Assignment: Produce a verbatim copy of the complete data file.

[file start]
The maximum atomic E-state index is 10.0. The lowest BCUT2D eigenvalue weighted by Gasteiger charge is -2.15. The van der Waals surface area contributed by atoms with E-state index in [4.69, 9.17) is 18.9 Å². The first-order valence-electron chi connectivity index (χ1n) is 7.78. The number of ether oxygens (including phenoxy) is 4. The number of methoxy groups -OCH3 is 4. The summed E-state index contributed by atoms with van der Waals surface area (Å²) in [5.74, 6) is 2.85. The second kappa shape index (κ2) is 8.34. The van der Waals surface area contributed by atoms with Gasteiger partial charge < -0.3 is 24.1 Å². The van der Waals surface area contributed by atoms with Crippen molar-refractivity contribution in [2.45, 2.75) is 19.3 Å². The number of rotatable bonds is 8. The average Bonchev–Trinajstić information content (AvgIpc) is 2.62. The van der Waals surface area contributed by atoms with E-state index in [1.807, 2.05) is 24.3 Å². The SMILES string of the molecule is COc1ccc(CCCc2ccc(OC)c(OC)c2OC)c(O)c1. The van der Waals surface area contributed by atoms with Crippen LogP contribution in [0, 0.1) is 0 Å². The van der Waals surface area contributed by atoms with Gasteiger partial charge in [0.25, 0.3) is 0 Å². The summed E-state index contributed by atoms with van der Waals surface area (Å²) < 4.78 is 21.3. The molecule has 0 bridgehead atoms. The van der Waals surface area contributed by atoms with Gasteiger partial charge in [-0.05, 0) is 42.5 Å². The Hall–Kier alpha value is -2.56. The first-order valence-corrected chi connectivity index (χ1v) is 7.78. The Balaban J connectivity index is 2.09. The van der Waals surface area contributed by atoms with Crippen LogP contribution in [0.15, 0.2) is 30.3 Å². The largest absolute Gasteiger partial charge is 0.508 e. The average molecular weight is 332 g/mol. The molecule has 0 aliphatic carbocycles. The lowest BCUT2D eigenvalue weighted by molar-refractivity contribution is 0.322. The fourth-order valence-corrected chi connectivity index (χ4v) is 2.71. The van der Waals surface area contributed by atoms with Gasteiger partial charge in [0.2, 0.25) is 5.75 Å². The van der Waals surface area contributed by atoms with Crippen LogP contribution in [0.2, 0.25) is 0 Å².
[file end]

The maximum atomic E-state index is 10.0. The lowest BCUT2D eigenvalue weighted by Gasteiger charge is -2.15. The van der Waals surface area contributed by atoms with E-state index in [4.69, 9.17) is 18.9 Å². The first-order valence-electron chi connectivity index (χ1n) is 7.78. The number of ether oxygens (including phenoxy) is 4. The number of methoxy groups -OCH3 is 4. The summed E-state index contributed by atoms with van der Waals surface area (Å²) in [5.74, 6) is 2.85. The second kappa shape index (κ2) is 8.34. The van der Waals surface area contributed by atoms with Gasteiger partial charge < -0.3 is 24.1 Å². The van der Waals surface area contributed by atoms with Crippen molar-refractivity contribution in [2.45, 2.75) is 19.3 Å². The number of rotatable bonds is 8. The average Bonchev–Trinajstić information content (AvgIpc) is 2.62. The van der Waals surface area contributed by atoms with E-state index in [1.807, 2.05) is 24.3 Å². The SMILES string of the molecule is COc1ccc(CCCc2ccc(OC)c(OC)c2OC)c(O)c1. The van der Waals surface area contributed by atoms with Crippen LogP contribution in [0, 0.1) is 0 Å². The van der Waals surface area contributed by atoms with Gasteiger partial charge in [0.25, 0.3) is 0 Å². The summed E-state index contributed by atoms with van der Waals surface area (Å²) < 4.78 is 21.3. The molecule has 0 bridgehead atoms. The van der Waals surface area contributed by atoms with Gasteiger partial charge in [-0.05, 0) is 42.5 Å². The Hall–Kier alpha value is -2.56. The first-order valence-corrected chi connectivity index (χ1v) is 7.78. The Balaban J connectivity index is 2.09. The van der Waals surface area contributed by atoms with Crippen LogP contribution in [0.15, 0.2) is 30.3 Å². The largest absolute Gasteiger partial charge is 0.508 e. The average molecular weight is 332 g/mol. The molecule has 0 aliphatic carbocycles. The lowest BCUT2D eigenvalue weighted by molar-refractivity contribution is 0.322. The fourth-order valence-corrected chi connectivity index (χ4v) is 2.71. The van der Waals surface area contributed by atoms with Gasteiger partial charge in [0.2, 0.25) is 5.75 Å². The van der Waals surface area contributed by atoms with Crippen LogP contribution in [0.2, 0.25) is 0 Å².